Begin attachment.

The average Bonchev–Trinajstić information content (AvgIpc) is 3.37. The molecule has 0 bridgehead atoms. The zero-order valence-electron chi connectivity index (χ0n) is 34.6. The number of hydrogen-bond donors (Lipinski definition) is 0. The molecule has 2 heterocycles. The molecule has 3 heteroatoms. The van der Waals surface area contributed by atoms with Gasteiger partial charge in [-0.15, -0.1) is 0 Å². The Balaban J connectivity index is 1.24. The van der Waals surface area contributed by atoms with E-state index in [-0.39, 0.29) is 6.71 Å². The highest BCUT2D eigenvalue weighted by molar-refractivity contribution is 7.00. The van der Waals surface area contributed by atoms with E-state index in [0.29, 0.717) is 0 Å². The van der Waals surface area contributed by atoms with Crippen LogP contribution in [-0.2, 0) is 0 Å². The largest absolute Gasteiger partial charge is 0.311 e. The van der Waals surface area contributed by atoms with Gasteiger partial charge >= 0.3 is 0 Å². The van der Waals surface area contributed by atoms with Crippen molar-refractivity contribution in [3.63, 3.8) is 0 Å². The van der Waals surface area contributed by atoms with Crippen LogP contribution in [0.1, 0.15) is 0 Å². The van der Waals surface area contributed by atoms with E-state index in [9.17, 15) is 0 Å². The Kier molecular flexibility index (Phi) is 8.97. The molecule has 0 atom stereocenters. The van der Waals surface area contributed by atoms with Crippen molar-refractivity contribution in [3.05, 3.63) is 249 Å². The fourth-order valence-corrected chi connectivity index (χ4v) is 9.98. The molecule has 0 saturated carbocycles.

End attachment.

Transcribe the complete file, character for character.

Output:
The average Bonchev–Trinajstić information content (AvgIpc) is 3.37. The molecule has 0 bridgehead atoms. The zero-order valence-electron chi connectivity index (χ0n) is 34.6. The number of hydrogen-bond donors (Lipinski definition) is 0. The molecule has 2 heterocycles. The molecule has 3 heteroatoms. The van der Waals surface area contributed by atoms with Gasteiger partial charge in [-0.15, -0.1) is 0 Å². The Balaban J connectivity index is 1.24. The van der Waals surface area contributed by atoms with E-state index in [-0.39, 0.29) is 6.71 Å². The highest BCUT2D eigenvalue weighted by molar-refractivity contribution is 7.00. The van der Waals surface area contributed by atoms with E-state index in [0.29, 0.717) is 0 Å². The van der Waals surface area contributed by atoms with Crippen LogP contribution in [-0.2, 0) is 0 Å². The largest absolute Gasteiger partial charge is 0.311 e. The van der Waals surface area contributed by atoms with Gasteiger partial charge >= 0.3 is 0 Å². The van der Waals surface area contributed by atoms with Crippen molar-refractivity contribution in [3.63, 3.8) is 0 Å². The van der Waals surface area contributed by atoms with Crippen LogP contribution in [0.1, 0.15) is 0 Å². The van der Waals surface area contributed by atoms with E-state index in [9.17, 15) is 0 Å². The Kier molecular flexibility index (Phi) is 8.97. The molecule has 0 atom stereocenters. The van der Waals surface area contributed by atoms with Crippen molar-refractivity contribution in [3.05, 3.63) is 249 Å². The fourth-order valence-corrected chi connectivity index (χ4v) is 9.98. The molecule has 0 saturated carbocycles.